The long winter months can lull you into a false sense of a security, but don't let the offseason get away from you.
December 4, 2019 by Meghan Bartlett in Analysis with 0 comments
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The offseason is in full swing – outside is growing colder and darker by the day, league games are winding down, and club tryouts are months away.
The upcoming holidays and long winter months can lull you into a false sense of a security, but wasting the opportunity for offseason gains can both limit your potential during the season and create a higher risk of injury. On the other hand, training too hard for too long can lead to burnout midseason.
To get more out of the offseason, we’ve culled a selection of articles from our Tuesday Tips archives to avoid common pitfalls and reframe how to use the next several months to your advantage.
Guylaine Girard on Offseason Mental Training
Know your vision. Longtime coach Guylaine Girard says setting your goals and “finding your why,” i.e. considering not only what you want to achieve but why it matters to you, is like building a lighthouse – your vision will guide you in your daily decisions and provide that extra motivation to throw in the cold or wake up before sunrise to hit the gym. Use the offseason to reflect on what really lights you up, and then identify that purpose to stay motivated throughout the long winter months. Girard also discusses attitude – mental, verbal, and nonverbal – and expanding your comfort zone to train your mind for that extra edge heading into next season.
Bert Abbott on Choosing Your Training Program
It can be tempting to hibernate during winter, but elite athletes know the value of building strength in the offseason. Selecting a training program can be key to keeping you focused and motivated while ensuring you schedule in periods for rest and recovery. There are multiple ultimate-specific programs available now – so which one is best? According to Bert Abbott, a strength and conditioning coach, the best program is the one that fits your individual needs. Abbott takes you through a series of questions discussing previous experience, motivation, time, resources and more to help you prioritize what you want in a training regimen.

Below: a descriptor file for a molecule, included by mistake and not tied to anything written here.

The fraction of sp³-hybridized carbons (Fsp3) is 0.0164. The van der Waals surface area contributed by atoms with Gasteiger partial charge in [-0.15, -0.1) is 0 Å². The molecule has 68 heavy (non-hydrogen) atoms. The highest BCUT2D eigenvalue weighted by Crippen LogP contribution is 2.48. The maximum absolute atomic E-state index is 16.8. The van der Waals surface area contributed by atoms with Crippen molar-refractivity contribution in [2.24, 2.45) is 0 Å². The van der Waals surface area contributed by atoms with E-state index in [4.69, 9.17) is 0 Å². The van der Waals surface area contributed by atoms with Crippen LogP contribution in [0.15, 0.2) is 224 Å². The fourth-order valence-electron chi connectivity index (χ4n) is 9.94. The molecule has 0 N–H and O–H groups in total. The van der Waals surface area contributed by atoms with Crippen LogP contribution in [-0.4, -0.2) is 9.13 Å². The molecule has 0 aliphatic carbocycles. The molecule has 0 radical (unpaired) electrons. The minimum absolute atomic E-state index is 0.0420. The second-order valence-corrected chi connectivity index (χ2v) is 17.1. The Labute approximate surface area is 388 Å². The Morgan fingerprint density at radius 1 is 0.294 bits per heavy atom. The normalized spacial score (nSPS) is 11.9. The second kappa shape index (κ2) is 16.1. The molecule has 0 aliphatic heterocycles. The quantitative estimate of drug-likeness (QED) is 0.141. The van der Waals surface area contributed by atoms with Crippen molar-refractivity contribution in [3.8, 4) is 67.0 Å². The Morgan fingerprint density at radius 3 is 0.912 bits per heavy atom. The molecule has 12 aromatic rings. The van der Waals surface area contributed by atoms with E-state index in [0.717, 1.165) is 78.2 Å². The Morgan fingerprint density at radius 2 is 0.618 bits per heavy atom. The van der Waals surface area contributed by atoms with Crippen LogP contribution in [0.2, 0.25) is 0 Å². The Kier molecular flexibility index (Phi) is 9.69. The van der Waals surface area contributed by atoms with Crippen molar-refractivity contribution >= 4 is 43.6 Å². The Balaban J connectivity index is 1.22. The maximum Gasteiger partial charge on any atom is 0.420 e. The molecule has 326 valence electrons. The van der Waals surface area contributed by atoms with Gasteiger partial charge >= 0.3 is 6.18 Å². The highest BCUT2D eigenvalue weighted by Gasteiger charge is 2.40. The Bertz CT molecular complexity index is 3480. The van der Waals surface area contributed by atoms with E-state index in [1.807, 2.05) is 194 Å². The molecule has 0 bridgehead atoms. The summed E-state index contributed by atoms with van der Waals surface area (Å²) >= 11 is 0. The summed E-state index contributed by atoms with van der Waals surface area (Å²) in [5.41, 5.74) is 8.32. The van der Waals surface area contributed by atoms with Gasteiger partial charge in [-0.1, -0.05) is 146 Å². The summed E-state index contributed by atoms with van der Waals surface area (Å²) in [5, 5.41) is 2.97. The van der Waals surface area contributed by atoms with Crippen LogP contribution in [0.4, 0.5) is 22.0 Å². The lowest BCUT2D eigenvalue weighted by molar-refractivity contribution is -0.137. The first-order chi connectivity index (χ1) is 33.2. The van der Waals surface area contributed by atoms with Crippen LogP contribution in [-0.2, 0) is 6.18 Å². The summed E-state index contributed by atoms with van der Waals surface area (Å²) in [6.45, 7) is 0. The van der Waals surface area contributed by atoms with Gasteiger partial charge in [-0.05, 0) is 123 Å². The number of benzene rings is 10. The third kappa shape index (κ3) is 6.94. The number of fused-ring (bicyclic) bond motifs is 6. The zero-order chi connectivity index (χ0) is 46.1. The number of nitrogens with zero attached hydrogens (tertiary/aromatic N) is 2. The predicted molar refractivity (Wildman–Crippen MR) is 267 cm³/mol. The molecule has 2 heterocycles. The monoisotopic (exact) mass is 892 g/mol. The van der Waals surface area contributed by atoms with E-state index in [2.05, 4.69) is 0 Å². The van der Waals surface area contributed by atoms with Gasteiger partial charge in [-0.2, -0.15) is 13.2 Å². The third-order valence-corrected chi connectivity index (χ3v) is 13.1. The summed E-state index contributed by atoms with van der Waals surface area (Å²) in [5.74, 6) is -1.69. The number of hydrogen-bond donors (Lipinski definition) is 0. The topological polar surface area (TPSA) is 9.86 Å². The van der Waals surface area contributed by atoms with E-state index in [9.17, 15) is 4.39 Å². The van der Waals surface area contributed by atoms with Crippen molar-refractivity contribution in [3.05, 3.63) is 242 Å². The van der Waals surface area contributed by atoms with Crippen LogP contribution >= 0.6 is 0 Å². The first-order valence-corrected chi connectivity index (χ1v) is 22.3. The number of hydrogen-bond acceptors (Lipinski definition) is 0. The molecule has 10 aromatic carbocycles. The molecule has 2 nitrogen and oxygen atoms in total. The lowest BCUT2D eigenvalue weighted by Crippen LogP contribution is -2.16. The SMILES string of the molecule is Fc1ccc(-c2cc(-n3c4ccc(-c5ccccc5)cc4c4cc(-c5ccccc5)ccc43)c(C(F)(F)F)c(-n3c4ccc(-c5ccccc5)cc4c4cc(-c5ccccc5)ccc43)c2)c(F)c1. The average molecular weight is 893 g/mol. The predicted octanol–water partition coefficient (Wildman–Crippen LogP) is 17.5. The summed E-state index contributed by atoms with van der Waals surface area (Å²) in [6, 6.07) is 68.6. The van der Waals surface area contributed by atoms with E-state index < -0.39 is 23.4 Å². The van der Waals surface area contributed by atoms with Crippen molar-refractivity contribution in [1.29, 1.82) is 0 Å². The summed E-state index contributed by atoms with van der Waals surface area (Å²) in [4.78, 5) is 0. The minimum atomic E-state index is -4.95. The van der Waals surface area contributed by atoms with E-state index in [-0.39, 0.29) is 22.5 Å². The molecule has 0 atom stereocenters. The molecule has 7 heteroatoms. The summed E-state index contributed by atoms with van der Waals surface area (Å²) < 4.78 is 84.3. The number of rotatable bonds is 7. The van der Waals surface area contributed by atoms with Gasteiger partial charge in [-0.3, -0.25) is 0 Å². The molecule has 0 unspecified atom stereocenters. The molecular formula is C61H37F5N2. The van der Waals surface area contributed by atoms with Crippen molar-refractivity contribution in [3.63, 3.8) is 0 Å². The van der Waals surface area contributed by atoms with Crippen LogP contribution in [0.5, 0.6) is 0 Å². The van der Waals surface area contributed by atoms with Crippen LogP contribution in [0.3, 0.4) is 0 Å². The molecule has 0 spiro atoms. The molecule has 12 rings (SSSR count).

Kate Schlag on Offseason Nutrition
The first few months of the offseason provide a dangerous stretch of holidays, from candy-centric Halloween through to New Year’s. Letting fat season drag on or jumping back and forth from restrictive diets to binging on sweets can upset your system and result in unwanted extra weight. While there is no quick fix to improve your diet, dietitian Kate Schlag provides a few simple steps to build the foundation for a sustainable nutrition plan to bring into next season.
Tad Wissel on Throwing Indoors
The cold is forcing most people indoors, and with the advent of indoor season, Tad Wissel suggests using the new environment – no elements, more touches, tighter windows – to experiment and hone throws. While indoors is good for returning to the basics on all throws, Wissel describes some more – creative – throws, along with their uses, to try in a different style of play.
Robert Gough on Tips for Watching Film
Winter is the perfect time for watching film – odds are you have a little more time and you’re indoors anyway. But learning from film isn’t as simple as watching the game from your couch. Neither do you have to be a film analysis expert to glean knowledge from the game. Robert Gough’s six tips – stop watching the disc, rewind and re-watch, ask questions, use the commentary, find a role model, and watch a lot – will help to focus your next study session.
Alex Rummelhart on Eight Unexpected Things to Care For
Lastly, don’t forget to take care of yourself. Even the offseason can feel like a daily grind of workouts, planning, goal-setting, studying, and working, but it’s important to use this time to rest and recharge. Alex Rummelhart lists eight unexpected areas – beginning with your hands and ending with finances – to give a little attention to, and why the extra TLC can bring long-term benefits to your game.